If your just joining us, this is the second part of me trying to solve the Protostar exploit exercises. You can read the Previous post if you want to.
I have been struggling with this level for quite some time. Every time I think I got it right, the memory-corruption gods smack me back down to earth. Previously I’ve been solving the protostar stack-challenges without a complete understanding of how things were happening.
Since then I’ve read this book, and recently really just sat down allowed myself not to rush through this challenge.
By writing this post - I mostly taught myself what’s going on.
Pro-tip: putting things on the stack moves down in memory, taking things off moves up in memory.
Stack5 is a standard buffer overflow, this time introducing shellcode.
This level is at /opt/protostar/bin/stack5
- At this point in time, it might be easier to use someone elses shellcode
- If debugging the shellcode, use \xcc (int3) to stop the program executing and return to the debugger
- remove the int3s once your shellcode is done.
Let’s have a look at the code.
Listing 1-0: Excerpt from stack5.c
Let’s have a look in gdb.
$ gdb -q stack5 (gdb) set disassembly-flavor intel (gdb) disassemble
Listing 1-1: Starting gdb
Listing 1-2: Disassembly of main from stack5
I made the following simplification of what’s going on after the alignment of esp & before the call to gets. Let’s assume for simplicity that esp is initially 100.
esp is decremented by 80 (hex 50) to make room for the array.
20 | | <- esp 21 | | ... 99 | | 100 | | # esp was pointing here before :)
esp is adjusted by incrementing it by 16 (-80+16= -64), and it’s saved in the eax register.
20 | | <- esp 21 | | ... 35 | | 36 | | <- eax
Save the pointer on the stack
19 | | 20 | 36 | <- esp 21 | |
Here’s a couple of screenshots, illustrating in gdb what’s going on with the actual memory that holds the input.
Note that a array of 64
As in C still has a length of 65, since the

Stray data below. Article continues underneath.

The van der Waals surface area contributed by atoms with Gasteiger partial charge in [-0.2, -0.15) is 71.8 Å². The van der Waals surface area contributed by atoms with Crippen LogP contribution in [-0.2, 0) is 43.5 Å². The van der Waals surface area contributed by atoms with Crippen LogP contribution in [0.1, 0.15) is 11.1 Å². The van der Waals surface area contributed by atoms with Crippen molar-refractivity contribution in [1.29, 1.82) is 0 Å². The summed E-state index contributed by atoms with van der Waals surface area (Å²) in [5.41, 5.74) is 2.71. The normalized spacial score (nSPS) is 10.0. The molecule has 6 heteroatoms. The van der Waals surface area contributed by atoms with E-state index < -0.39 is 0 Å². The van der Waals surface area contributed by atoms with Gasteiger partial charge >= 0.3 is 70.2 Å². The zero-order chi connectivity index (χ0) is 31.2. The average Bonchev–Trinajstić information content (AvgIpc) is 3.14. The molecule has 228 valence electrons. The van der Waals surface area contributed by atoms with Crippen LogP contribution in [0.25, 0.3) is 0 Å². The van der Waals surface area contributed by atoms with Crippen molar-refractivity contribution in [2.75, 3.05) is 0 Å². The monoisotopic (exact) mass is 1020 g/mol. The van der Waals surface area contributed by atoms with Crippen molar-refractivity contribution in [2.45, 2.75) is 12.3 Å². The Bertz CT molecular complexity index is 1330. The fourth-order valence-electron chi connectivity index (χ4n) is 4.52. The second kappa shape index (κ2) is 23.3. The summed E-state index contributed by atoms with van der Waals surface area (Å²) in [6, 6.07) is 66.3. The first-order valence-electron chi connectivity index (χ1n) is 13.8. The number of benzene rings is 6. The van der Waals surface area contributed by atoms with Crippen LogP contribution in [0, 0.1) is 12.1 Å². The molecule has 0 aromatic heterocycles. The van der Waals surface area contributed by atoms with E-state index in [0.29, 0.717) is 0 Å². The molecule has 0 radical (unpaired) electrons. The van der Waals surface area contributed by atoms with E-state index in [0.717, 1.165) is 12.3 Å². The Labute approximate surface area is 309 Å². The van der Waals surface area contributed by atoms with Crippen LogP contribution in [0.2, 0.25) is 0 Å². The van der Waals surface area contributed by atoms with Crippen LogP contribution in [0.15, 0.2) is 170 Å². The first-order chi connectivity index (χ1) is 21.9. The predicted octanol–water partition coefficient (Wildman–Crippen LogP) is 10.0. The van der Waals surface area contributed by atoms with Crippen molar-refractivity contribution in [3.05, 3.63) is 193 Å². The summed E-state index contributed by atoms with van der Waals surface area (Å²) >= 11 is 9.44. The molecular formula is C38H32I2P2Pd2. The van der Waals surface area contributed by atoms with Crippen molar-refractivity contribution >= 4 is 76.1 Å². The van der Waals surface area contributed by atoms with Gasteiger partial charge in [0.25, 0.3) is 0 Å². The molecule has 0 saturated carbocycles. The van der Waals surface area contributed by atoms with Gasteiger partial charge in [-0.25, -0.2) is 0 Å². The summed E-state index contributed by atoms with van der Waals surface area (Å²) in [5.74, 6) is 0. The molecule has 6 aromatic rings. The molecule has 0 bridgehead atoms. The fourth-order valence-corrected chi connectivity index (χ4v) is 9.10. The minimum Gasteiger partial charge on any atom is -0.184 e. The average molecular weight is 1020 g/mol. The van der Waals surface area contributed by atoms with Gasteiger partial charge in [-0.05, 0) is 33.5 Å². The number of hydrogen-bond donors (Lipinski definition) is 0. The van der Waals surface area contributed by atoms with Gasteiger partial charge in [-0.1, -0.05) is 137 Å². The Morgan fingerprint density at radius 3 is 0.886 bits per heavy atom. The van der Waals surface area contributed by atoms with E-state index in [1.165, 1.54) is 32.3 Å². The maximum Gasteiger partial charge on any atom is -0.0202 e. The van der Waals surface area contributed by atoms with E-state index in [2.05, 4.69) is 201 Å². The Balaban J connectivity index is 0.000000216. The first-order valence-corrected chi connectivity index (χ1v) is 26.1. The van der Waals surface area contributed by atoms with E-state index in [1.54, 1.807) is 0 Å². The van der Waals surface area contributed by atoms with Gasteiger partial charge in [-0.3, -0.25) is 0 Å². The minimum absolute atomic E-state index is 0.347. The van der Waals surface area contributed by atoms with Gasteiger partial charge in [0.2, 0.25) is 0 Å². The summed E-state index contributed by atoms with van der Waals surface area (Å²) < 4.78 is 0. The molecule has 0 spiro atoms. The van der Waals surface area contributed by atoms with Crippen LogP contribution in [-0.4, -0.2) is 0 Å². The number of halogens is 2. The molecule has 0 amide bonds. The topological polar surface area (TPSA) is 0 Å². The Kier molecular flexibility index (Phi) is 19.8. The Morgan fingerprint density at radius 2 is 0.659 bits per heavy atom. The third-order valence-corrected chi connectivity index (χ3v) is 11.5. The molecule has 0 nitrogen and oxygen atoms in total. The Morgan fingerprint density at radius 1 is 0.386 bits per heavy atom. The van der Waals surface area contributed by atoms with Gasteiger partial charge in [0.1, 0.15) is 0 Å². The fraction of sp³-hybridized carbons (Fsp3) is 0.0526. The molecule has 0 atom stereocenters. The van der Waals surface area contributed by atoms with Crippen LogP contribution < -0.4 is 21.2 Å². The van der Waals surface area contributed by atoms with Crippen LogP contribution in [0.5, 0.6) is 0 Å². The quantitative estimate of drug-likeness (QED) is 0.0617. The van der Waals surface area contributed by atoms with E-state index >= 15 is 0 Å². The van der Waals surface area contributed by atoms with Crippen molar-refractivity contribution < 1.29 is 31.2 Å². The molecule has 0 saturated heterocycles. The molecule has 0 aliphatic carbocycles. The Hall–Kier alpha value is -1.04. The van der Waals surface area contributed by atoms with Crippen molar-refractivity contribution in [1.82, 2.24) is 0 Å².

array is terminated by null.
Figure 1-0: Feeding the program 63 As
Figure 1-1: Feeding the program 64 As
Figure 1-2: Feeding the program 65 As
As you can see, our array is slowly eating away at the data on the
stack, in our case
Those pieces of bits are popped of the stack in the
instruction. The following
ret instruction basically pops the top of the stack
into eip & execution proceeds at the new location pointed at by eip.
We can find out what part of the stack we need to overwrite by
examining the top of the stack just before executing the
Figure 1-3: Examining the top of the stack before executing
How many bytes do we need to feed the program to overwrite that piece of memory?
We just subtract our goal with the address of our array & get how many bytes we need to feed.
0xbffff7c0 - 0xbffff770 = 0x50 (decimal 80)
A array of 80 characters would completely overwrite the address popped by ret, Right?
Figure 1-4: Overwriting the instruction pointer by feeding the program 80
Let’s place some instructions in the buffer, along with some garbage, ending with the address which points to our buffer. I used some python to generate the payload.
When fed into the program, our shellcode executes - It does absolutely nothing. But it’s there, executing :)
So we’re close, but we still need to figure out some shellcode that we would want to use.
This, hopefully is the easy part. We just go to google, type shellcode & press enter.
I stumbled upon this over at exploit-db.
Since the shellcode’s length is larger than our 4 instructions, we adjust the amount of
we’re feeding & it should work just fine.
Thanks for reading.